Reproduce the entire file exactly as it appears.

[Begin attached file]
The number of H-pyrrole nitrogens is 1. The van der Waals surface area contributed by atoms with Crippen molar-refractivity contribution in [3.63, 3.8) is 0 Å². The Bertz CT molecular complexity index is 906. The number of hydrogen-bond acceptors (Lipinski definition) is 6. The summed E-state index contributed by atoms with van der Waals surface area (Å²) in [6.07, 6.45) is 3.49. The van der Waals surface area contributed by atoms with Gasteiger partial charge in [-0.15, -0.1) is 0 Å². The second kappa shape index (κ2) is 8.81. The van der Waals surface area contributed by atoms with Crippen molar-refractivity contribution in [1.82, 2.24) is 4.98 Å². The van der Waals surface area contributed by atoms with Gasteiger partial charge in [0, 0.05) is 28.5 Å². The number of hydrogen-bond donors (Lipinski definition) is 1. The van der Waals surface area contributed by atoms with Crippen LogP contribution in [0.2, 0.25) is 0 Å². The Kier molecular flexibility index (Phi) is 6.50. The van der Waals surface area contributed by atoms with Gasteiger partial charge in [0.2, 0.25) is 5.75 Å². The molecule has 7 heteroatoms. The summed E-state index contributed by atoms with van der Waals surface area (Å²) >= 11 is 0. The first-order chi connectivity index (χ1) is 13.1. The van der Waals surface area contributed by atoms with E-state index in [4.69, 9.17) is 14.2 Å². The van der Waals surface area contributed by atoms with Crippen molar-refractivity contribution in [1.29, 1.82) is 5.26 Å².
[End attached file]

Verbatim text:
The number of H-pyrrole nitrogens is 1. The van der Waals surface area contributed by atoms with Crippen molar-refractivity contribution in [3.63, 3.8) is 0 Å². The Bertz CT molecular complexity index is 906. The number of hydrogen-bond acceptors (Lipinski definition) is 6. The summed E-state index contributed by atoms with van der Waals surface area (Å²) in [6.07, 6.45) is 3.49. The van der Waals surface area contributed by atoms with Gasteiger partial charge in [-0.15, -0.1) is 0 Å². The second kappa shape index (κ2) is 8.81. The van der Waals surface area contributed by atoms with Crippen molar-refractivity contribution in [1.82, 2.24) is 4.98 Å². The van der Waals surface area contributed by atoms with Gasteiger partial charge in [0, 0.05) is 28.5 Å². The number of hydrogen-bond donors (Lipinski definition) is 1. The van der Waals surface area contributed by atoms with Crippen LogP contribution in [0.2, 0.25) is 0 Å². The Kier molecular flexibility index (Phi) is 6.50. The van der Waals surface area contributed by atoms with Gasteiger partial charge in [0.2, 0.25) is 5.75 Å². The molecule has 7 heteroatoms. The summed E-state index contributed by atoms with van der Waals surface area (Å²) >= 11 is 0. The first-order chi connectivity index (χ1) is 13.1. The van der Waals surface area contributed by atoms with E-state index in [4.69, 9.17) is 14.2 Å². The van der Waals surface area contributed by atoms with Crippen molar-refractivity contribution in [1.29, 1.82) is 5.26 Å².